Larry Bates is the CSO of Bitland Global has always been at the forefront of technology and social progress. Mass adoption of new technology is not mere child’s play, but he has always strived to be an innovator that not only creates and designs new technology but also be a pioneer who helps to bring new tech to the world.
Fintech Valley Vizag got an exclusive interview with Larry Bates in order to better gauge his opinion on blockchain technology.
In your opinion, what industry sectors do you think the blockchain will disrupt the most?
Banking, remittances, real estate, shipping, analytics, agriculture, retail, textile, automobile, and cyber-security.
What challenges do organizations face to implement the blockchain applications?
- Human error
- Political hurdles
- Special interest groups
- Parties heavily invested in legacy systems
Can you share a few benefits of blockchain adoption to our readers?
Can blockchain enhance the protection of property rights? And how can it prevent copyright infringement?
Yes, but only if implemented correctly. Preventing copyright infringement is a process of cross-referencing newly available material against the source material. A web-crawler is more viable as a tool against copyright infringement on its own than ‘’blockchain technology’’, however attaching a blockchain to copyrighted material will absolutely help protect against infringement.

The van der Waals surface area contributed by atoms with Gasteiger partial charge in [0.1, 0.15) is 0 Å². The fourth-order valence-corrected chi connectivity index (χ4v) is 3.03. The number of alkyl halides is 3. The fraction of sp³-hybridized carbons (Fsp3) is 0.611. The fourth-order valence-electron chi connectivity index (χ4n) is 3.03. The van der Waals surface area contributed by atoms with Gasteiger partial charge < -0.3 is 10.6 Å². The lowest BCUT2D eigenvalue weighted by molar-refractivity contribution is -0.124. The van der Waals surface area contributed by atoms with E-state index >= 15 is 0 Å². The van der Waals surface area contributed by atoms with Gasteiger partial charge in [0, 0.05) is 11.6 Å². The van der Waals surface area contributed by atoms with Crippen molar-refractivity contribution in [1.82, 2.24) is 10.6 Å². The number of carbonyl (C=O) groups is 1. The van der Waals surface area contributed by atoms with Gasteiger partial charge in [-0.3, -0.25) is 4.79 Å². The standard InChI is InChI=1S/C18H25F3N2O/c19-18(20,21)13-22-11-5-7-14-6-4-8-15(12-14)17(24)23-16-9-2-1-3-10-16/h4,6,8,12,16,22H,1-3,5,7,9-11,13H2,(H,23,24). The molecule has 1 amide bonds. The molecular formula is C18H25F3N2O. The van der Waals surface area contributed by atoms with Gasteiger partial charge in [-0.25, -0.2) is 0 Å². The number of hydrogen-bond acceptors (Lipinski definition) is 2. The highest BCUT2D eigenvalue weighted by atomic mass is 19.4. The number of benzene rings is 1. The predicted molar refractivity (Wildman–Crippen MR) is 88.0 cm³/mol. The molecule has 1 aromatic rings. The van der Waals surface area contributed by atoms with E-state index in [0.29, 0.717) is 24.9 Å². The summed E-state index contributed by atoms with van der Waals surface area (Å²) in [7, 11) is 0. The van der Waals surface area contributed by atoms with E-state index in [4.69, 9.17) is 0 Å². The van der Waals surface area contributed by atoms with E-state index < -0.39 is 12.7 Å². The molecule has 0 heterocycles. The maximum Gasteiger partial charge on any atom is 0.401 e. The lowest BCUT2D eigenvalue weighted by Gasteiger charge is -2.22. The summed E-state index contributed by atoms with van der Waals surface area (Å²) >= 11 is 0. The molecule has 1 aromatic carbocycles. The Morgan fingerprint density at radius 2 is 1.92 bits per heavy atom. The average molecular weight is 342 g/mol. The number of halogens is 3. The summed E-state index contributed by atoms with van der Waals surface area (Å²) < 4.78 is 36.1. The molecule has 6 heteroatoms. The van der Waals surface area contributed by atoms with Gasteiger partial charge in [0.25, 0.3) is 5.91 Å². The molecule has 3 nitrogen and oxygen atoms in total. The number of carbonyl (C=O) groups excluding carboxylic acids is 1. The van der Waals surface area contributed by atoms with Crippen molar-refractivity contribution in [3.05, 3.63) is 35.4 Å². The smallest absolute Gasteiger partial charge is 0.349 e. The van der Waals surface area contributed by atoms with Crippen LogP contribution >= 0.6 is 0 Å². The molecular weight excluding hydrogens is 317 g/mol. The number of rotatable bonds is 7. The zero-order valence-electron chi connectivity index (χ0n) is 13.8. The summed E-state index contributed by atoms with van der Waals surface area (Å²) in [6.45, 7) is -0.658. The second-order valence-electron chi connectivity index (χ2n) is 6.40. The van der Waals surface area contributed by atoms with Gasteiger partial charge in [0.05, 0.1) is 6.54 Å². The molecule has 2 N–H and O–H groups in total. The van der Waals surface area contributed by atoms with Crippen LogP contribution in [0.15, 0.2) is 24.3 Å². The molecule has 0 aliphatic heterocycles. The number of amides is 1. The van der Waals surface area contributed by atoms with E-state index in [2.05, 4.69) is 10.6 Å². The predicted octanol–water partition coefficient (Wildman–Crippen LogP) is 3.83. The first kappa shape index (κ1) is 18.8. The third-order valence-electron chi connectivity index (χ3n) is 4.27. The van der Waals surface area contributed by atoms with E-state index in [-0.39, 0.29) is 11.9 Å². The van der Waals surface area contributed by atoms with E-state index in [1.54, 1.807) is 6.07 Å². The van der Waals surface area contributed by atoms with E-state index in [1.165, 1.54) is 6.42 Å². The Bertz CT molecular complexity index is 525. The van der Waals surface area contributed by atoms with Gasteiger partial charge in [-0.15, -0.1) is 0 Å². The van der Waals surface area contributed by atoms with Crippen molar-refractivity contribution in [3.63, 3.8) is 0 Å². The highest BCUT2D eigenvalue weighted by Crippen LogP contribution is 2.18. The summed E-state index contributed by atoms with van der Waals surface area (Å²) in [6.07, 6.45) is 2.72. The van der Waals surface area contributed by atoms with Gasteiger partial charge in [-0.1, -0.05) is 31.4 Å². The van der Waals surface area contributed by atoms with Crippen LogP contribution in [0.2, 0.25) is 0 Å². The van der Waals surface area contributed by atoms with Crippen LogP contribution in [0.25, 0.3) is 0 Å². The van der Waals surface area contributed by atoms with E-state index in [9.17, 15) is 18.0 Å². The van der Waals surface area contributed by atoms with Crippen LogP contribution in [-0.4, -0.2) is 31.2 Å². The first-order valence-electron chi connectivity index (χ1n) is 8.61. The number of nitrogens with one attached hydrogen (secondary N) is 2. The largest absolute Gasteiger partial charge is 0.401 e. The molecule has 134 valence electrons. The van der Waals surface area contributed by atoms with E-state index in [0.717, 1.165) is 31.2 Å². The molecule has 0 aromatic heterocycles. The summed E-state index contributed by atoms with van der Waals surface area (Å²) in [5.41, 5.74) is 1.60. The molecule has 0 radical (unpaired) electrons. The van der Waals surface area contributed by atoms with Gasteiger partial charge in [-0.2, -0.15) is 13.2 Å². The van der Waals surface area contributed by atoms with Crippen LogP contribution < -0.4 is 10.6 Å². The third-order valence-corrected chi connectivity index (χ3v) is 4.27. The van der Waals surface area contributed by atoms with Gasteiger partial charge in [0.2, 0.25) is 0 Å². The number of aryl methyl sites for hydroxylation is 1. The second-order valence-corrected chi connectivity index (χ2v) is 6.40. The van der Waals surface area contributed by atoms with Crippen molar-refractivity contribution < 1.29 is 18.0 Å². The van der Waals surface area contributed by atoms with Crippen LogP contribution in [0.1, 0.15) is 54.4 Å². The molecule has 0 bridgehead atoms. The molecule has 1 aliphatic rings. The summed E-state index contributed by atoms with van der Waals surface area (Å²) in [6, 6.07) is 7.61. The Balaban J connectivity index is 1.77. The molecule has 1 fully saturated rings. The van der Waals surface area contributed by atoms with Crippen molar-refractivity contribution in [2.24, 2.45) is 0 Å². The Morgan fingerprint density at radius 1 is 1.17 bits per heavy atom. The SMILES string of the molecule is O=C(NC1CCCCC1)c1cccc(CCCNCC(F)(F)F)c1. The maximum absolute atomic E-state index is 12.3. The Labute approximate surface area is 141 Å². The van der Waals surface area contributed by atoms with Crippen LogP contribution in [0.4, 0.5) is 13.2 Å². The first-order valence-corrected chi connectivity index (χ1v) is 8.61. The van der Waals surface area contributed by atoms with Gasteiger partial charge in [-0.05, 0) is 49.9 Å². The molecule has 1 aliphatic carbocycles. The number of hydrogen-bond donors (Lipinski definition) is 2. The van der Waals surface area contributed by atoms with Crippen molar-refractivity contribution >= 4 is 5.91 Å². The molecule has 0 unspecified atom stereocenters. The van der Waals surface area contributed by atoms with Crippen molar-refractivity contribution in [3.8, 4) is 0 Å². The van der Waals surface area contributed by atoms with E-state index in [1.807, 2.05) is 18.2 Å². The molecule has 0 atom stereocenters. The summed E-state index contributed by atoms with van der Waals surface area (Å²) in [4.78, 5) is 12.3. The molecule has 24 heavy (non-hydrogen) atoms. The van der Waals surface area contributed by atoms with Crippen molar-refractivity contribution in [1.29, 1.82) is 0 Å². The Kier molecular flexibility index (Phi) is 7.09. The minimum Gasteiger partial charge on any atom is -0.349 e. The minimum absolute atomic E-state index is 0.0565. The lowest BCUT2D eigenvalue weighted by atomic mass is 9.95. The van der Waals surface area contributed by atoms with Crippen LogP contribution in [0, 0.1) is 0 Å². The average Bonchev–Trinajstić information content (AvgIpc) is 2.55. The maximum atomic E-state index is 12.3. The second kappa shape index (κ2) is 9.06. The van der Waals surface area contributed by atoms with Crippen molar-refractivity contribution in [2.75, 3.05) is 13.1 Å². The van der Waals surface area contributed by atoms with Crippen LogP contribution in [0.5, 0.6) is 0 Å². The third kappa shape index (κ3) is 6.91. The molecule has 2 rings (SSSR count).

’Blockchain is here to stay’ is the headline everywhere. What is your take on that?
In the same way that telephones replaced telegraphs, I find it dangerous to assert what technology will be available in 5 years. Those types of speculations are not only baseless but are dangerous to lead people to think that 5 years out is “predictable”
Bitcoin did not exist 10 years ago, so I assume in 5-10 years there will be new unpredictable tech that may replace blockchain. Hedging on tech for 5 years is not a gamble I suggest anyone ever take.
Tell us a bit about your upcoming session at the ‘Blockchain Business Conference’?
I will speak on everything from how blockchain can be used to track land titles and protect land rights to implementing blockchain into supply chain tracking for the sake of making production more efficient, as well as making the taxation system more effective and efficient. If implemented correctly blockchains will give benefit to the people and the government simultaneously.
What are your expectations from the Blockchain Business Conference?
I want to be able to express that blockchain technology is not a job killer, but a job mover. Blockchains will move many jobs to ‘’quality control’’. When the middle processes of any given supply chain can be automated, it will still be necessary for a human to verify ‘’quality’’, as that is a subjective and moving metric. Whether law, banking, or real estate, I want to make sure the government understands that blockchain will not kill jobs, but actually will accelerate the growth of the economy in tandem with highly skilled positions.